Get to know the “Evil” – 6 must-visit traditional masterpieces in Iran
Mentioning about Iran, the first thing that comes up to your mind might be politics – the tension about Iran and the U.S, or even worse the ISIS. But don’t worry if you are looking at the title of this post, thinking “Politics? I thought I am gonna read a travel post!” Yes, you are right. This time I am going to put political issue aside. Too heavy for me~
Remember back in 2002, the former U.S. President George W. Bush has repeatedly said that Iran, Iraq and North Korea are the “axis of evil” and if you mispronounce it, it will sound like “Access of Evil”, just like what Will Ferrell did! Whether or not it is an access of evil, maybe you should hold on to your thoughts a sec as the following might change your mind as to whether it really matters.
History of Iranian high rise buildings
Before we start, let me tell you something about the history of their architecture. As everyone knows, Iran is famous for mosques and monuments. But in fact, the history of high rise buildings date back to the Median Empire which is way before the Islamic Era. From the Median Empire to the Sassanid Empire, high rise building remained to serve special purposes such as providing greater protection against hazardous incidents, serving as the seat of the government (Persepolis), a stage for making public announcements and some temples remained on the roadside.
Mosques and Minarets
Moving a bit forward comes the Islamic-era. Usually next to the mosque, there will be minarets. A minaret is a slender tower built at the side which the call to prayer is given for Muslims. This tall thin structure is built on the roadsides or near caravansaries, schools or other gathering places and are usually providing lighting for the surrounding areas. When the first minaret is built is unknown to people but it is likely to believe that their first appearance is shortly after the building of mosques in Islamic cities. Following the spread of Islam to Iran, social activities were largely interrupted for a short period before being resumed again heavily under the influence of the new culture. Before it looks like what it is now, historical yet gorgeous, it first appeared to be made with mud-bricks. It was not until the 9th century, when the first brick-made minaret was built. With estimation and presumption, the oldest rick-work minaret which remains to present is Ayaz of Arsalan Jazeb minaret, located 26km from the city of Mashhad.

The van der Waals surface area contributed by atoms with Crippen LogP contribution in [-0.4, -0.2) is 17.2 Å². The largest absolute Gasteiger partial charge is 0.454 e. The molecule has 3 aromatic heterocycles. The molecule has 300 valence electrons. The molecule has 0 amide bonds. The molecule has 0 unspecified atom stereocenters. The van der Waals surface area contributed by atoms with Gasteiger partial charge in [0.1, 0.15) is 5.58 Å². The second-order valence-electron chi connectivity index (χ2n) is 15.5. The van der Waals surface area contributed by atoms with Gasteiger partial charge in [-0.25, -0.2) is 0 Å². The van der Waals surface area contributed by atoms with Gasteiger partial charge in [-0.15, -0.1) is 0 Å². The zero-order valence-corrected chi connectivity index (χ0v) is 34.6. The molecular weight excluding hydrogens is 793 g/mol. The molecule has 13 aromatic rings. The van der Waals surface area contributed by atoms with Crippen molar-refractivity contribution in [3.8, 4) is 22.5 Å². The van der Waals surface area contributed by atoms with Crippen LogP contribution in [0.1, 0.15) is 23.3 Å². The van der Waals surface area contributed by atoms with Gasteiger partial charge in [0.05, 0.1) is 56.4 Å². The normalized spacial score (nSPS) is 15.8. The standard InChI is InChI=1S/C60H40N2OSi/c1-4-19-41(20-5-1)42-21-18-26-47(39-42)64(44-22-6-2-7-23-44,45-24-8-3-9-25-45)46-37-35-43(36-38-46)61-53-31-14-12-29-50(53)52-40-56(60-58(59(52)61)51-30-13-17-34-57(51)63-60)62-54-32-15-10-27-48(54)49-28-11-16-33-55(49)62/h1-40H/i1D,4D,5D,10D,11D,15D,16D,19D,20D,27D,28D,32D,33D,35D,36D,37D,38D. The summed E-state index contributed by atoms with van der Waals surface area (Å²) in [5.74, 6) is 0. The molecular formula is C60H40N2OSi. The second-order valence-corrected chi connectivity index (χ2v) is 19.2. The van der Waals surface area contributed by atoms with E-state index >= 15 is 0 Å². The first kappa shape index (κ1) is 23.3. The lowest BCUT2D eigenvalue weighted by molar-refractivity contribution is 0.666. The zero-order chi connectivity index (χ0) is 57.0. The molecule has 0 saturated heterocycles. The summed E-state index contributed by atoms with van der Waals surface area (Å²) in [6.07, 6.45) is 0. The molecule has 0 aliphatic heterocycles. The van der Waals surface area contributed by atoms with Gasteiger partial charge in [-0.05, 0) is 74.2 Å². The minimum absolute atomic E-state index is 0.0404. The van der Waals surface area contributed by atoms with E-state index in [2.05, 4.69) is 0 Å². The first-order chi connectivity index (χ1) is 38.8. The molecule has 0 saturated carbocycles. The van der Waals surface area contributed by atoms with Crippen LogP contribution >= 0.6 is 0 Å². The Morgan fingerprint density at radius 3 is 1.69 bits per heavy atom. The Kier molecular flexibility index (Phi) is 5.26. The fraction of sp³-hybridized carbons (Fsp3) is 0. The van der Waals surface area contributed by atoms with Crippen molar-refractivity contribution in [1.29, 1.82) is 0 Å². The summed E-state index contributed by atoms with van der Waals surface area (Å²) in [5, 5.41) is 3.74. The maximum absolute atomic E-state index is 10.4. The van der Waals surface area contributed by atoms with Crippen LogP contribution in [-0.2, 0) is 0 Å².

Long story short, in the golden age of Iranian architectural arts, Safavids period, minarets were decorated carefully with colored “faience” and patterned title. But with the fall of the period and the emergence of the Qajar dynasty, these architecture has witnessed a decline in repairing and maintenance.
Let’s become back to the most exciting bit! I believe the following are most of the stunning places in Iran that you will definitely regret if you don’t go. But I guess solely by looking at the photos online or in this post, you will definitely be attracted.
Located at the city of Tehran, this historical monument bears a UNESCO World Heritage Site status. The spectacular architecture is a complex that consists of palaces, museums and halls, which dated back to the time of the Qajar dynasty.
Jameh Mosque – Isfahan
With the continual construction, reconstruction, additions and renovations on the site from around 771 to the end of the 20th century, the mosque forms its current shape. This Azeri style building is one of the oldest mosque still standing in Iran with four gates face to face.
The construction included the addition of two brick domed chambers, for which the mosque is renowned. The south dome housed the mihrab in 1086–87 by Nizam al-Mulk, the famous vizier of Malik Shah, which was larger than any dome known at that time; and the north dome was constructed a year later by Nizam al-Mulk’s rival Taj al-Mulk. However, the function is left uncertain. Although it was situated along the north-south axis, it was located outside the boundaries of the mosque.